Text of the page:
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  • Writer's pictureLeslie A. Farber

Is your Marriage at Risk?

wedding bands on an LGBTQ flag

No doubt you are aware of the U.S. Supreme Court’s (SCOTUS) recent decision (Dobbs) overruling Roe v. Wade which had guaranteed for a generation the right to have an abortion.

The situation was inflamed by Justice Thomas’ extraneous comments in a concurring opinion to Dobbs that the Supreme Court next consider overruling the marriage equality victory, the right to access to contraception and protections of same sex intimacy. Such language is meant to catalyze right wing legal groups to bring lawsuits to accomplish these musings.

Some of our clients and colleagues already are calling, emailing, and writing asking if their marriage is at risk. They also worry that their ability to create family through in vitro fertilization (IVF) or similar procedure may be compromised.

Here is what we think:

· If you live in New Jersey your right to terminate a pregnancy, your right to create family through IVF and other means of assisted reproduction, your right to marry and your right of sexual privacy remain intact. New Jersey laws protect these rights. Your rights are not dependent on a U.S. Supreme Court ruling.

· If you leave the state and have a judicial order confirming your parentage, you can travel and move without concern. That judicial order is subject to respect under the full faith and credit clause of the U.S. Constitution. A birth certificate alone does not confer these rights. A birth certificate is not proof of parentage. Trying to prove parentage through a birth certificate can be problematic. Unlike a judicial order, a birth certificate is not subject to respect by another state or a government agency.

· In the remote possibility of SCOTUS withdrawing its marriage equality decision, if you are married, your marriage will not be revoked. If you are in New Jersey, you can continue to marry whomever you want, no matter their gender. Fortunately, Governor Murphy just last January signed a bill which codified marriage equality into New Jersey law. The right to marry in New Jersey is not dependent on a SCOTUS ruling.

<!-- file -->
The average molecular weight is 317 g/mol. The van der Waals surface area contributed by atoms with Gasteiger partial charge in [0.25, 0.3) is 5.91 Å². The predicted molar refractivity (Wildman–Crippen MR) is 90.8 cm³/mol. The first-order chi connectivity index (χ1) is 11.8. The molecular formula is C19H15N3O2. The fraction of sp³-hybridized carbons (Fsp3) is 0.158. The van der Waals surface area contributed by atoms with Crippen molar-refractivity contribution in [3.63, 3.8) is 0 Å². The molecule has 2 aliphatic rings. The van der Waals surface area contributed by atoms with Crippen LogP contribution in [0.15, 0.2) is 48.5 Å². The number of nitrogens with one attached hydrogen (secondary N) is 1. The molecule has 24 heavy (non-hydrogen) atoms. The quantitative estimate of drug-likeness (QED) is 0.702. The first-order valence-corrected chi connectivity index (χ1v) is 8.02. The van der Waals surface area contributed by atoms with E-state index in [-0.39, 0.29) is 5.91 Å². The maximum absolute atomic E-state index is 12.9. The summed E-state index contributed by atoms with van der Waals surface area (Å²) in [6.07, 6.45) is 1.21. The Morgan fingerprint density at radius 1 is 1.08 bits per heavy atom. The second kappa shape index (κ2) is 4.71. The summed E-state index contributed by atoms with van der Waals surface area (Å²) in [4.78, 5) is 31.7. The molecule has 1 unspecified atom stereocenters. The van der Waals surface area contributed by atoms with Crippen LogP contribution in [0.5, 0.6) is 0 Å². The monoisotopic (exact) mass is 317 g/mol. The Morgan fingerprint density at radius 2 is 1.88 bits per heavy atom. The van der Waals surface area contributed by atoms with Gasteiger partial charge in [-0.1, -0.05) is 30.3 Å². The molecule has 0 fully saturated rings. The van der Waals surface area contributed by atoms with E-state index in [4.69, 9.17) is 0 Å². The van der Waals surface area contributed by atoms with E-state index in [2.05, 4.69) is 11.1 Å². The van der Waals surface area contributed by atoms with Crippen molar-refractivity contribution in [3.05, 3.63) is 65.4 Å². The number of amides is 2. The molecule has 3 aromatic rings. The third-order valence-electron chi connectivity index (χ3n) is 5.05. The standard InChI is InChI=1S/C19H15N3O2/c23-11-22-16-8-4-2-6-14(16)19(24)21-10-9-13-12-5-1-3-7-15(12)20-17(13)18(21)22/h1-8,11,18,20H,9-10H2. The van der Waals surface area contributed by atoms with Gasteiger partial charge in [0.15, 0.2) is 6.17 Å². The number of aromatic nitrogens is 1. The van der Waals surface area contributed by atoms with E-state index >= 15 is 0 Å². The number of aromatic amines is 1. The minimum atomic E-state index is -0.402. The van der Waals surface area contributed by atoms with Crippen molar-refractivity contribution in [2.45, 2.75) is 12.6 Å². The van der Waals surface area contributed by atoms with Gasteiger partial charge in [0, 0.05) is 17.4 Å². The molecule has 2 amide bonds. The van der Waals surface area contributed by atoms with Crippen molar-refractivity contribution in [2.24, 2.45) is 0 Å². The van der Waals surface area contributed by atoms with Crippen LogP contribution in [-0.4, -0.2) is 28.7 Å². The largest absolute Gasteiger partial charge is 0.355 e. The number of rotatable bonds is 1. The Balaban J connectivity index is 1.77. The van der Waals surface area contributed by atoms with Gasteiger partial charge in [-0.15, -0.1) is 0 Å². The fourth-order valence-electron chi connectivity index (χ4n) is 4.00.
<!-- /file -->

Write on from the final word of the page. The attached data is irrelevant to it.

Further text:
· You should make sure that any non-genetic, non-gestational parent has their parental rights confirmed through a judicial order. It’s easy to get. This will protect your child, making them eligible for government benefits and secure their ability to inherit through intestacy (that is, if you do not have a will). It also will enable your family to freely travel and move.

· Every family needs the protection of updated wills and other planning documents. If you have a college bound child, consider having them sign a proxy directive for health care in case they become hospitalized, and you want the right to have access to medical records and make decisions. Once a child turns 18, they are an adult, and your parental rights recede.

· In New Jersey, we don’t need new laws on these issues. That said, we are working on other advances for our community. For example, there is about to be proposed legislation to extend mandated medical insurance coverage for single people and same-sex couples to create family through assisted reproduction techniques.

· But the LGBTQ community and friends in hostile states and areas who will need help. We should explore developing means for them to gain access to the benefits of our laws. We need to support candidates for political office in those states who support the rights of LGBTQ individuals and families.

We are not going back. Remain strong, remain brave.

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